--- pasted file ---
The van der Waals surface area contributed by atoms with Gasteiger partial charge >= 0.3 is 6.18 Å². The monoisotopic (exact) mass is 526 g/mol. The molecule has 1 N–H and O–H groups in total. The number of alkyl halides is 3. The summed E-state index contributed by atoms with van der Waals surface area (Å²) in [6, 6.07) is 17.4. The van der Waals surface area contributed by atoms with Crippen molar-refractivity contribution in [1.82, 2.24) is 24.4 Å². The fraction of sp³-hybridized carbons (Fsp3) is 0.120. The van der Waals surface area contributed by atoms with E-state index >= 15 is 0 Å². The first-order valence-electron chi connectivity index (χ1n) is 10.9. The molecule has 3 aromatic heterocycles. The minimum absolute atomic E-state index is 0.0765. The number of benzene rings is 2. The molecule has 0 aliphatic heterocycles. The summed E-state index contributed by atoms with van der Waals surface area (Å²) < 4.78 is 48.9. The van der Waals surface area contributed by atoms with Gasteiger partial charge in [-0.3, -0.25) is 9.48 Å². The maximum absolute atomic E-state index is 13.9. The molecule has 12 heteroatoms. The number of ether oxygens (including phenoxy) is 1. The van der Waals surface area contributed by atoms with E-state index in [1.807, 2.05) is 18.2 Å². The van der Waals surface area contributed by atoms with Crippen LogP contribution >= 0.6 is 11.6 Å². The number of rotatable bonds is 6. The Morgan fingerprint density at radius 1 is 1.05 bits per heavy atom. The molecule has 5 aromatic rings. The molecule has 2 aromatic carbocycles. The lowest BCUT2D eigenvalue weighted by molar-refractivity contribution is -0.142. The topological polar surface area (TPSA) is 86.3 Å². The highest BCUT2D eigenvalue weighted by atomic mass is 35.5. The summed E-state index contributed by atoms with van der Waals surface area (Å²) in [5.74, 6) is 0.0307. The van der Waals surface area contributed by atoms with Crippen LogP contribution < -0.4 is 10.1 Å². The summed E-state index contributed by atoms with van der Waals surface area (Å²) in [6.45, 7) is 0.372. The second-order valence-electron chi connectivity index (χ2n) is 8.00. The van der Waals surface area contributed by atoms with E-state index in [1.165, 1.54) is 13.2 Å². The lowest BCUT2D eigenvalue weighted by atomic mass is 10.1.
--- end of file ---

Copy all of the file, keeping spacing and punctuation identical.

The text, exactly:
The van der Waals surface area contributed by atoms with Gasteiger partial charge >= 0.3 is 6.18 Å². The monoisotopic (exact) mass is 526 g/mol. The molecule has 1 N–H and O–H groups in total. The number of alkyl halides is 3. The summed E-state index contributed by atoms with van der Waals surface area (Å²) in [6, 6.07) is 17.4. The van der Waals surface area contributed by atoms with Crippen molar-refractivity contribution in [1.82, 2.24) is 24.4 Å². The fraction of sp³-hybridized carbons (Fsp3) is 0.120. The van der Waals surface area contributed by atoms with E-state index >= 15 is 0 Å². The first-order valence-electron chi connectivity index (χ1n) is 10.9. The molecule has 3 aromatic heterocycles. The minimum absolute atomic E-state index is 0.0765. The number of benzene rings is 2. The molecule has 0 aliphatic heterocycles. The summed E-state index contributed by atoms with van der Waals surface area (Å²) < 4.78 is 48.9. The van der Waals surface area contributed by atoms with Gasteiger partial charge in [-0.3, -0.25) is 9.48 Å². The maximum absolute atomic E-state index is 13.9. The molecule has 12 heteroatoms. The number of ether oxygens (including phenoxy) is 1. The van der Waals surface area contributed by atoms with E-state index in [1.807, 2.05) is 18.2 Å². The van der Waals surface area contributed by atoms with Crippen LogP contribution >= 0.6 is 11.6 Å². The number of rotatable bonds is 6. The Morgan fingerprint density at radius 1 is 1.05 bits per heavy atom. The molecule has 5 aromatic rings. The molecule has 2 aromatic carbocycles. The lowest BCUT2D eigenvalue weighted by molar-refractivity contribution is -0.142. The topological polar surface area (TPSA) is 86.3 Å². The highest BCUT2D eigenvalue weighted by atomic mass is 35.5. The summed E-state index contributed by atoms with van der Waals surface area (Å²) in [5.74, 6) is 0.0307. The van der Waals surface area contributed by atoms with Crippen LogP contribution < -0.4 is 10.1 Å². The summed E-state index contributed by atoms with van der Waals surface area (Å²) in [6.45, 7) is 0.372. The second-order valence-electron chi connectivity index (χ2n) is 8.00. The van der Waals surface area contributed by atoms with E-state index in [1.165, 1.54) is 13.2 Å². The lowest BCUT2D eigenvalue weighted by atomic mass is 10.1.